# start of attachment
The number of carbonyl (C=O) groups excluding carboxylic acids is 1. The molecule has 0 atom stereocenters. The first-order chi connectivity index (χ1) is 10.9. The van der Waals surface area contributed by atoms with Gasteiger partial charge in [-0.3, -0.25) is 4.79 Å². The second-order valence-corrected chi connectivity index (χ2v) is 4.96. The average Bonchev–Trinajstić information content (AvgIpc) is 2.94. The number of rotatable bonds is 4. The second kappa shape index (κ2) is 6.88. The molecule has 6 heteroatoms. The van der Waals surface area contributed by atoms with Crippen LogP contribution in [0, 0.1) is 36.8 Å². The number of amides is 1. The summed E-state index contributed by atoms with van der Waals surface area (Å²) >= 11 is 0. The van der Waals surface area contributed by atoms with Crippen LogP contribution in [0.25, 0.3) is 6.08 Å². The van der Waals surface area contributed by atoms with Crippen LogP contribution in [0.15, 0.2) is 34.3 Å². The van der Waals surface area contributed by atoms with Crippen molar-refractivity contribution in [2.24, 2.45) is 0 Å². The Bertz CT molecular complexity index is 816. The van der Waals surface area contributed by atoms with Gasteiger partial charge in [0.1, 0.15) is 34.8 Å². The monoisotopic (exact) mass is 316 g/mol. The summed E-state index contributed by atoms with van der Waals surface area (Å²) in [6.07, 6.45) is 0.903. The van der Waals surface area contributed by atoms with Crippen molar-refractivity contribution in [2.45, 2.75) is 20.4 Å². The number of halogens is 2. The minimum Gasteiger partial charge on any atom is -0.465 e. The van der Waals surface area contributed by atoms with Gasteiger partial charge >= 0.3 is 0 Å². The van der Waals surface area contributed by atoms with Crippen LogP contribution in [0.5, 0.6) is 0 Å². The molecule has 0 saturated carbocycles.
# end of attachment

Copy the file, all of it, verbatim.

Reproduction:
The number of carbonyl (C=O) groups excluding carboxylic acids is 1. The molecule has 0 atom stereocenters. The first-order chi connectivity index (χ1) is 10.9. The van der Waals surface area contributed by atoms with Gasteiger partial charge in [-0.3, -0.25) is 4.79 Å². The second-order valence-corrected chi connectivity index (χ2v) is 4.96. The average Bonchev–Trinajstić information content (AvgIpc) is 2.94. The number of rotatable bonds is 4. The second kappa shape index (κ2) is 6.88. The molecule has 6 heteroatoms. The van der Waals surface area contributed by atoms with Crippen LogP contribution in [0, 0.1) is 36.8 Å². The number of amides is 1. The summed E-state index contributed by atoms with van der Waals surface area (Å²) >= 11 is 0. The van der Waals surface area contributed by atoms with Crippen LogP contribution in [0.25, 0.3) is 6.08 Å². The van der Waals surface area contributed by atoms with Crippen LogP contribution in [0.15, 0.2) is 34.3 Å². The van der Waals surface area contributed by atoms with Crippen molar-refractivity contribution in [2.24, 2.45) is 0 Å². The Bertz CT molecular complexity index is 816. The van der Waals surface area contributed by atoms with Gasteiger partial charge in [0.1, 0.15) is 34.8 Å². The monoisotopic (exact) mass is 316 g/mol. The summed E-state index contributed by atoms with van der Waals surface area (Å²) in [6.07, 6.45) is 0.903. The van der Waals surface area contributed by atoms with Crippen molar-refractivity contribution in [2.45, 2.75) is 20.4 Å². The number of halogens is 2. The minimum Gasteiger partial charge on any atom is -0.465 e. The van der Waals surface area contributed by atoms with Gasteiger partial charge >= 0.3 is 0 Å². The van der Waals surface area contributed by atoms with Crippen LogP contribution in [0.5, 0.6) is 0 Å². The molecule has 0 saturated carbocycles.